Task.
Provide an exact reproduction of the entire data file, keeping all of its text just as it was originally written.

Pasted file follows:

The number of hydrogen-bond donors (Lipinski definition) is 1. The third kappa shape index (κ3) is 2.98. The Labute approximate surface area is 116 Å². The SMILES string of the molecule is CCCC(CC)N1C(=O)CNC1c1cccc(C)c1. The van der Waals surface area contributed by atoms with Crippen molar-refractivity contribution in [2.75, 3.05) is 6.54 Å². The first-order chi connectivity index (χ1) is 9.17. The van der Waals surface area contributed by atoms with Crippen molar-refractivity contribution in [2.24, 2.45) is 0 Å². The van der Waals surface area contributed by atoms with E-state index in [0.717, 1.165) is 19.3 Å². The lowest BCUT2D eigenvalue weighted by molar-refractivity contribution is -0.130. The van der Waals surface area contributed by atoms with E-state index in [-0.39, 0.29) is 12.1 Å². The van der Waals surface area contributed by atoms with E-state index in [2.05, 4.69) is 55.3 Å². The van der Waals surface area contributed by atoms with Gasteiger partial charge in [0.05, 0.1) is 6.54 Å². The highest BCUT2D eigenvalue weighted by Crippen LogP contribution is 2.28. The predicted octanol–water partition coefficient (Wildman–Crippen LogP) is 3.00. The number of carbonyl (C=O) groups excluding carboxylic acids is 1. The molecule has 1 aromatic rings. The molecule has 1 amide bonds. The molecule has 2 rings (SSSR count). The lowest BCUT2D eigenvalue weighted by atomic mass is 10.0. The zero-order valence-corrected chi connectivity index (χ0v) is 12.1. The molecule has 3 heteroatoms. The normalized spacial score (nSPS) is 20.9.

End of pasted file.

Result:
The number of hydrogen-bond donors (Lipinski definition) is 1. The third kappa shape index (κ3) is 2.98. The Labute approximate surface area is 116 Å². The SMILES string of the molecule is CCCC(CC)N1C(=O)CNC1c1cccc(C)c1. The van der Waals surface area contributed by atoms with Crippen molar-refractivity contribution in [2.75, 3.05) is 6.54 Å². The first-order chi connectivity index (χ1) is 9.17. The van der Waals surface area contributed by atoms with Crippen molar-refractivity contribution in [2.24, 2.45) is 0 Å². The van der Waals surface area contributed by atoms with E-state index in [0.717, 1.165) is 19.3 Å². The lowest BCUT2D eigenvalue weighted by molar-refractivity contribution is -0.130. The van der Waals surface area contributed by atoms with E-state index in [-0.39, 0.29) is 12.1 Å². The van der Waals surface area contributed by atoms with E-state index in [2.05, 4.69) is 55.3 Å². The van der Waals surface area contributed by atoms with Gasteiger partial charge in [0.05, 0.1) is 6.54 Å². The highest BCUT2D eigenvalue weighted by Crippen LogP contribution is 2.28. The predicted octanol–water partition coefficient (Wildman–Crippen LogP) is 3.00. The number of carbonyl (C=O) groups excluding carboxylic acids is 1. The molecule has 1 aromatic rings. The molecule has 1 amide bonds. The molecule has 2 rings (SSSR count). The lowest BCUT2D eigenvalue weighted by atomic mass is 10.0. The zero-order valence-corrected chi connectivity index (χ0v) is 12.1. The molecule has 3 heteroatoms. The normalized spacial score (nSPS) is 20.9.